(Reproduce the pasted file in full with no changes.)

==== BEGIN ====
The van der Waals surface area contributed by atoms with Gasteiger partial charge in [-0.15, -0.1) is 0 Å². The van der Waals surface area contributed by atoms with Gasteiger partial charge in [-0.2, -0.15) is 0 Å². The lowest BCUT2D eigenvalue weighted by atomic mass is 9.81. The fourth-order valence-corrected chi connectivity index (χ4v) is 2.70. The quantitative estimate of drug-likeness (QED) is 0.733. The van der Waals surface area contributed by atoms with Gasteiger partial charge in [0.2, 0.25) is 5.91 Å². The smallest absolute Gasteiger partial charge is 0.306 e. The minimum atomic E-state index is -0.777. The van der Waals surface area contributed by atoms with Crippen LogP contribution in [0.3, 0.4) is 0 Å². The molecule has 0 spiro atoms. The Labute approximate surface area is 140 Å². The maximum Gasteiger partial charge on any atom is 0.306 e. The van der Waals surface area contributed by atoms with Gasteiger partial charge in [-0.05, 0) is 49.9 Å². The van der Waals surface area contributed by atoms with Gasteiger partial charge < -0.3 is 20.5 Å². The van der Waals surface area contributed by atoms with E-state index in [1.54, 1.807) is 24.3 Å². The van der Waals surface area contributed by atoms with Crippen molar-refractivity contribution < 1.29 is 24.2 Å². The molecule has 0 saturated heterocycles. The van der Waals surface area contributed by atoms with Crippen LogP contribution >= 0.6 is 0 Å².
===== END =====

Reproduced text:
The van der Waals surface area contributed by atoms with Gasteiger partial charge in [-0.15, -0.1) is 0 Å². The van der Waals surface area contributed by atoms with Gasteiger partial charge in [-0.2, -0.15) is 0 Å². The lowest BCUT2D eigenvalue weighted by atomic mass is 9.81. The fourth-order valence-corrected chi connectivity index (χ4v) is 2.70. The quantitative estimate of drug-likeness (QED) is 0.733. The van der Waals surface area contributed by atoms with Gasteiger partial charge in [0.2, 0.25) is 5.91 Å². The smallest absolute Gasteiger partial charge is 0.306 e. The minimum atomic E-state index is -0.777. The van der Waals surface area contributed by atoms with Crippen LogP contribution in [0.3, 0.4) is 0 Å². The molecule has 0 spiro atoms. The Labute approximate surface area is 140 Å². The maximum Gasteiger partial charge on any atom is 0.306 e. The van der Waals surface area contributed by atoms with Gasteiger partial charge in [-0.05, 0) is 49.9 Å². The van der Waals surface area contributed by atoms with Gasteiger partial charge < -0.3 is 20.5 Å². The van der Waals surface area contributed by atoms with E-state index in [1.54, 1.807) is 24.3 Å². The van der Waals surface area contributed by atoms with Crippen molar-refractivity contribution < 1.29 is 24.2 Å². The molecule has 0 saturated heterocycles. The van der Waals surface area contributed by atoms with Crippen LogP contribution >= 0.6 is 0 Å².